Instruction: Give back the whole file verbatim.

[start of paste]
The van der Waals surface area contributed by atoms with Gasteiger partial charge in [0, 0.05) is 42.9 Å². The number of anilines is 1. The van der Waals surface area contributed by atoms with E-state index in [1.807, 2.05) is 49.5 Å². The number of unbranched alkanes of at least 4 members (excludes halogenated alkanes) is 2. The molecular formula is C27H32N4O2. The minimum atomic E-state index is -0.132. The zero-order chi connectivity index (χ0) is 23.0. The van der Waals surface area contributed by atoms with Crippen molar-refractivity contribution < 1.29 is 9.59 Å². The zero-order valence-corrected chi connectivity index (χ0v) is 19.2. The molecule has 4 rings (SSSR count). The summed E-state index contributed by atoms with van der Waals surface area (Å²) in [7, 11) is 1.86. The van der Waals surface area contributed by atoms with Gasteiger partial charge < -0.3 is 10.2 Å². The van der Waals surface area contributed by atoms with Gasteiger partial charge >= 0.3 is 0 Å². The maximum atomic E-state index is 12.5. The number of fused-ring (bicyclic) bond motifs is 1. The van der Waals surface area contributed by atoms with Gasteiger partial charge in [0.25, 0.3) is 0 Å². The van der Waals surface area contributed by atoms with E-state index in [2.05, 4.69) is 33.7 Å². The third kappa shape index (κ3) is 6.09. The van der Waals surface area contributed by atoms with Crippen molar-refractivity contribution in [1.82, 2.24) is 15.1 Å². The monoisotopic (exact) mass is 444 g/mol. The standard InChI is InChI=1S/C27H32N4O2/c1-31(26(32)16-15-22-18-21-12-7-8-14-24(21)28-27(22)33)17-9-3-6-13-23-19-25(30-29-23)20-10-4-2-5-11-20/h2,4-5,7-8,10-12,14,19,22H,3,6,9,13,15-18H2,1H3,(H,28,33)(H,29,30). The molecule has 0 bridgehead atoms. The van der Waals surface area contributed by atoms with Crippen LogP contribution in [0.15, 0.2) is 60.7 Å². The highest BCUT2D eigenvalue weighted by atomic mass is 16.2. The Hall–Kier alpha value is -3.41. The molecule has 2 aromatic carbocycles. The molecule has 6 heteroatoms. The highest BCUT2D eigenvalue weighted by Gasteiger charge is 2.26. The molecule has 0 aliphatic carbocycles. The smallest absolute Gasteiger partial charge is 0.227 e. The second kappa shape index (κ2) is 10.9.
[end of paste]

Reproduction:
The van der Waals surface area contributed by atoms with Gasteiger partial charge in [0, 0.05) is 42.9 Å². The number of anilines is 1. The van der Waals surface area contributed by atoms with E-state index in [1.807, 2.05) is 49.5 Å². The number of unbranched alkanes of at least 4 members (excludes halogenated alkanes) is 2. The molecular formula is C27H32N4O2. The minimum atomic E-state index is -0.132. The zero-order chi connectivity index (χ0) is 23.0. The van der Waals surface area contributed by atoms with Crippen molar-refractivity contribution < 1.29 is 9.59 Å². The zero-order valence-corrected chi connectivity index (χ0v) is 19.2. The molecule has 4 rings (SSSR count). The summed E-state index contributed by atoms with van der Waals surface area (Å²) in [7, 11) is 1.86. The van der Waals surface area contributed by atoms with Gasteiger partial charge < -0.3 is 10.2 Å². The van der Waals surface area contributed by atoms with Gasteiger partial charge >= 0.3 is 0 Å². The maximum atomic E-state index is 12.5. The number of fused-ring (bicyclic) bond motifs is 1. The van der Waals surface area contributed by atoms with Gasteiger partial charge in [0.25, 0.3) is 0 Å². The van der Waals surface area contributed by atoms with E-state index in [2.05, 4.69) is 33.7 Å². The third kappa shape index (κ3) is 6.09. The van der Waals surface area contributed by atoms with Crippen molar-refractivity contribution in [1.82, 2.24) is 15.1 Å². The monoisotopic (exact) mass is 444 g/mol. The standard InChI is InChI=1S/C27H32N4O2/c1-31(26(32)16-15-22-18-21-12-7-8-14-24(21)28-27(22)33)17-9-3-6-13-23-19-25(30-29-23)20-10-4-2-5-11-20/h2,4-5,7-8,10-12,14,19,22H,3,6,9,13,15-18H2,1H3,(H,28,33)(H,29,30). The molecule has 0 bridgehead atoms. The van der Waals surface area contributed by atoms with Crippen LogP contribution in [0.15, 0.2) is 60.7 Å². The highest BCUT2D eigenvalue weighted by atomic mass is 16.2. The Hall–Kier alpha value is -3.41. The molecule has 2 aromatic carbocycles. The molecule has 6 heteroatoms. The highest BCUT2D eigenvalue weighted by Gasteiger charge is 2.26. The molecule has 0 aliphatic carbocycles. The smallest absolute Gasteiger partial charge is 0.227 e. The second kappa shape index (κ2) is 10.9.